“ Firms are doubling down on development, often by putting their employees (who are deeply motivated by the potential for learning and advancement) in charge of their own growth. This approach requires rich feedback from supervisors—a need that’s better met by frequent, informal check-ins than by annual reviews… Firms that scrap appraisals are also rethinking employee management much more broadly. Accenture CEO Pierre Nanterme estimates that his firm is changing about 90 percent of its talent practices.”

  1. The need for agility:

“When rapid innovation is a source of competitive advantage, as it is now in many companies and industries, that means future needs are continually changing. Because organizations won’t necessarily want employees to keep doing the same things, it doesn’t make sense to hang on to a system that’s built mainly to assess and hold people accountable for past or current practices. As Susan Peters, GE’s head of human resources, has pointed out, businesses no longer have clear annual cycles. Projects are short-term and tend to change along the way, so employees’ goals and tasks can’t be plotted out a year in advance with much accuracy.”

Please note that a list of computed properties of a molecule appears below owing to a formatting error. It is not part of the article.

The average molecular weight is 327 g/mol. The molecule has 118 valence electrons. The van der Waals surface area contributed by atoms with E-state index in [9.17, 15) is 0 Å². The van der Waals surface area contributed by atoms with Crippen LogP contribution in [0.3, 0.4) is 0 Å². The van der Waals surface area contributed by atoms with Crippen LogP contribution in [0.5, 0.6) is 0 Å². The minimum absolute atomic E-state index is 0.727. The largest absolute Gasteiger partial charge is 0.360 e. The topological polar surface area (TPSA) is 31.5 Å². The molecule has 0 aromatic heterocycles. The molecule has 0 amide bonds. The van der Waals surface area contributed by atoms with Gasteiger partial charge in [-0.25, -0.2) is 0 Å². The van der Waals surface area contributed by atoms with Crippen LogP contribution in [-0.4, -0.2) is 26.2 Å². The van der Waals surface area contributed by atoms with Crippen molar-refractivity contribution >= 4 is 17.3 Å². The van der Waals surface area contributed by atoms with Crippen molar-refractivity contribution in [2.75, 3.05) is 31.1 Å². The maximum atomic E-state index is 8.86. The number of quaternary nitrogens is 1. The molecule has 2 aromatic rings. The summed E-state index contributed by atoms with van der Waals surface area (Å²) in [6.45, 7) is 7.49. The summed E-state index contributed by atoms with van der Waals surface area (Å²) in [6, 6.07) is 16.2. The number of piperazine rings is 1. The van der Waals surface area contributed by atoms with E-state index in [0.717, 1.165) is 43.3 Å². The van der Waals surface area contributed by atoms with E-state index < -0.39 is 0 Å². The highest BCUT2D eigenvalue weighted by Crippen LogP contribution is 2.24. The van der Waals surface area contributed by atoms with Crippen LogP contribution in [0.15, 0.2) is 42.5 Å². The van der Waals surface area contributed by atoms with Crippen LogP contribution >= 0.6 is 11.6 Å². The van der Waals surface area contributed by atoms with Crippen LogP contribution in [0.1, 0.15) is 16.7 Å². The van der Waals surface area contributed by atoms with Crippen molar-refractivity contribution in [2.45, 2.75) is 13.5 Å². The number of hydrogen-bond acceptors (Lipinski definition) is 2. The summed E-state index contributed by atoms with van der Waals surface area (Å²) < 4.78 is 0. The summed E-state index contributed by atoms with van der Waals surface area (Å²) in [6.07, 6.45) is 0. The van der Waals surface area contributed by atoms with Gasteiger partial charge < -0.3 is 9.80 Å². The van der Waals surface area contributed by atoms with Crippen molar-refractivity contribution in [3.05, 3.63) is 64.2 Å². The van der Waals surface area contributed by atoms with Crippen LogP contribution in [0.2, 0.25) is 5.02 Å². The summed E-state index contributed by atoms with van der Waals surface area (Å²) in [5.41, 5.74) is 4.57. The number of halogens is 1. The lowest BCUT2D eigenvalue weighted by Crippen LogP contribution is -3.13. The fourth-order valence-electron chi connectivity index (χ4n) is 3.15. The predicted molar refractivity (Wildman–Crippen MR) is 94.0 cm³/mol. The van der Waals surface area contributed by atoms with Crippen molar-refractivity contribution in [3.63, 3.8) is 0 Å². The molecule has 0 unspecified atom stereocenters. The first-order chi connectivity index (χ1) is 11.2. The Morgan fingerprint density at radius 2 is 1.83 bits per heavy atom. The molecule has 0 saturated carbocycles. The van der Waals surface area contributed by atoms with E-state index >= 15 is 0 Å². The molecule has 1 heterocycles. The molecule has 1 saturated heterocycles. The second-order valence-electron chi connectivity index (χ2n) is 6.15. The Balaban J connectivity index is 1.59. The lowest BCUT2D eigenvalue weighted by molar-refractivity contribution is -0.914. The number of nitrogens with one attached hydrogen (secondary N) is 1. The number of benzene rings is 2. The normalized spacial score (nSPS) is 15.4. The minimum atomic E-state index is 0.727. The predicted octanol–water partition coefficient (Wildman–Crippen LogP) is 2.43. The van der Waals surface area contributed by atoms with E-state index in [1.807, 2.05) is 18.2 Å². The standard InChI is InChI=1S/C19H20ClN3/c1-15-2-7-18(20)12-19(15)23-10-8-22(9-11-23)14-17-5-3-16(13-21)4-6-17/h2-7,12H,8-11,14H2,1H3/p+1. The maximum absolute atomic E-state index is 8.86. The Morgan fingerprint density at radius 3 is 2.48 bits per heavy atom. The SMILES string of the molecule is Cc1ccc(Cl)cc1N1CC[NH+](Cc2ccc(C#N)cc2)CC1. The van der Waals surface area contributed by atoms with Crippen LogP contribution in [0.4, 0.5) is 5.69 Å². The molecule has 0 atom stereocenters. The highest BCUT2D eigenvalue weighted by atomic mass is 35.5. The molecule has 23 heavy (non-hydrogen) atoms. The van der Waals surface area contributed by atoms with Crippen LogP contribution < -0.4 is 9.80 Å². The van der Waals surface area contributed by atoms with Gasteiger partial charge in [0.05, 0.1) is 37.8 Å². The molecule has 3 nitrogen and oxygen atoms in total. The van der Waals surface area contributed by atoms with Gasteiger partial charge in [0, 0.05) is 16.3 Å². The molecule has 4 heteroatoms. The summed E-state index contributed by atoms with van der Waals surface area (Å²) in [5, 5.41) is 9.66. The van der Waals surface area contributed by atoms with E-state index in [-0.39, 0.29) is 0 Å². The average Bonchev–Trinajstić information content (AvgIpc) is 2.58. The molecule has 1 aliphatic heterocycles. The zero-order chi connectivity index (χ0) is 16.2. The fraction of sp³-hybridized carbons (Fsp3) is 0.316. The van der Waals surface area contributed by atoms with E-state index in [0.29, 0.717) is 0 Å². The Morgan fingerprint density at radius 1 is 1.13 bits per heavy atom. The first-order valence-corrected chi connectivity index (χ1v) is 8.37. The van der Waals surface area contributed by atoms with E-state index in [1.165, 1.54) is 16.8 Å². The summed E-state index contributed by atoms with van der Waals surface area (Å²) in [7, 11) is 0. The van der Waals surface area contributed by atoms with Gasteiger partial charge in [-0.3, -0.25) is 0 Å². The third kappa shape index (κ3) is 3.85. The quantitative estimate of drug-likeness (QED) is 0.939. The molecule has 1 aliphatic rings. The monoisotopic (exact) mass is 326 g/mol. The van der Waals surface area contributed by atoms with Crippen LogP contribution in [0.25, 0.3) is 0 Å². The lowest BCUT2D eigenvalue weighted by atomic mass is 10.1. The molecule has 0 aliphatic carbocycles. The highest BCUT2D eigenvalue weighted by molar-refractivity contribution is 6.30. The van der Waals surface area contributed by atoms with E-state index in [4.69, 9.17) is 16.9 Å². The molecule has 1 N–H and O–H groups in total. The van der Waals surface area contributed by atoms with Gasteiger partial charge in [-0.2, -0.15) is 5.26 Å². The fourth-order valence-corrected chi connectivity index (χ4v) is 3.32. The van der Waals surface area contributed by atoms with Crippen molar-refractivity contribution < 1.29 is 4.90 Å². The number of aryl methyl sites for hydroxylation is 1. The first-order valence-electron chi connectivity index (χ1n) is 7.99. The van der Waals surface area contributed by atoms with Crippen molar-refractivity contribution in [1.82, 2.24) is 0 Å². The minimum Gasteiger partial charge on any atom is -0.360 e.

1. The centrality of teamwork:

“Moving away from forced ranking and from appraisals’ focus on individual accountability makes it easier to foster teamwork… Sophisticated customer service now requires frontline and back-office employees to work together to manage customer flow, and traditional systems don’t enhance performance at the team level or help track collaboration.” 

Our organization has been quietly dismantling annual appraisals, eliminating demotivating and often useless subjective rankings, while ramping up leaders’ skills to better coach on the spot and give regular meaningful/timely feedback. When we formally replace the current annual review process, I doubt anyone will really notice. Why? Performance will be up and nonsense “paperwork” down. It will be a seamless and accepted evolution. Note: Widely visible and transparent leadership ratings from a broad internal and external audience are likely to ramp up. Think Trip Advisor aimed at leadership. This is not a contradiction, but rather a social supplement for leaders.